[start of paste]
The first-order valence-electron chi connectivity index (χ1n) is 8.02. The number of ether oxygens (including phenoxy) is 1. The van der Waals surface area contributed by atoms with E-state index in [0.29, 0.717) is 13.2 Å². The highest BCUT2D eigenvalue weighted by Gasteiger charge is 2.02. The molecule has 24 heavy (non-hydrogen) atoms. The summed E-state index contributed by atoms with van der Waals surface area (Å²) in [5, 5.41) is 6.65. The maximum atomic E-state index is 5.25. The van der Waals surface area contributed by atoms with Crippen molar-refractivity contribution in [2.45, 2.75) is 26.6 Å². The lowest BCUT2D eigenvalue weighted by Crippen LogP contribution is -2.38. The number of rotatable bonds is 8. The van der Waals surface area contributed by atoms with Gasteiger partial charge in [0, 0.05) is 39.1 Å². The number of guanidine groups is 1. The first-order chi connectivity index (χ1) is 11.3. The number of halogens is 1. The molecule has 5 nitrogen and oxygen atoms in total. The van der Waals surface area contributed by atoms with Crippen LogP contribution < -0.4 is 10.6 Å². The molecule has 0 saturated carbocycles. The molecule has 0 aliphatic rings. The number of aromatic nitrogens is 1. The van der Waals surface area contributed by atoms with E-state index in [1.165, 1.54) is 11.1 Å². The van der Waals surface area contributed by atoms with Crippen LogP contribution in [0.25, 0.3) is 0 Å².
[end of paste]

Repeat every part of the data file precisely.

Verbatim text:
The first-order valence-electron chi connectivity index (χ1n) is 8.02. The number of ether oxygens (including phenoxy) is 1. The van der Waals surface area contributed by atoms with E-state index in [0.29, 0.717) is 13.2 Å². The highest BCUT2D eigenvalue weighted by Gasteiger charge is 2.02. The molecule has 24 heavy (non-hydrogen) atoms. The summed E-state index contributed by atoms with van der Waals surface area (Å²) in [5, 5.41) is 6.65. The maximum atomic E-state index is 5.25. The van der Waals surface area contributed by atoms with Crippen molar-refractivity contribution in [2.45, 2.75) is 26.6 Å². The lowest BCUT2D eigenvalue weighted by Crippen LogP contribution is -2.38. The number of rotatable bonds is 8. The van der Waals surface area contributed by atoms with Gasteiger partial charge in [0, 0.05) is 39.1 Å². The number of guanidine groups is 1. The first-order chi connectivity index (χ1) is 11.3. The number of halogens is 1. The molecule has 5 nitrogen and oxygen atoms in total. The van der Waals surface area contributed by atoms with Crippen LogP contribution < -0.4 is 10.6 Å². The molecule has 0 saturated carbocycles. The molecule has 0 aliphatic rings. The number of aromatic nitrogens is 1. The van der Waals surface area contributed by atoms with E-state index in [1.165, 1.54) is 11.1 Å². The van der Waals surface area contributed by atoms with Crippen LogP contribution in [0.25, 0.3) is 0 Å².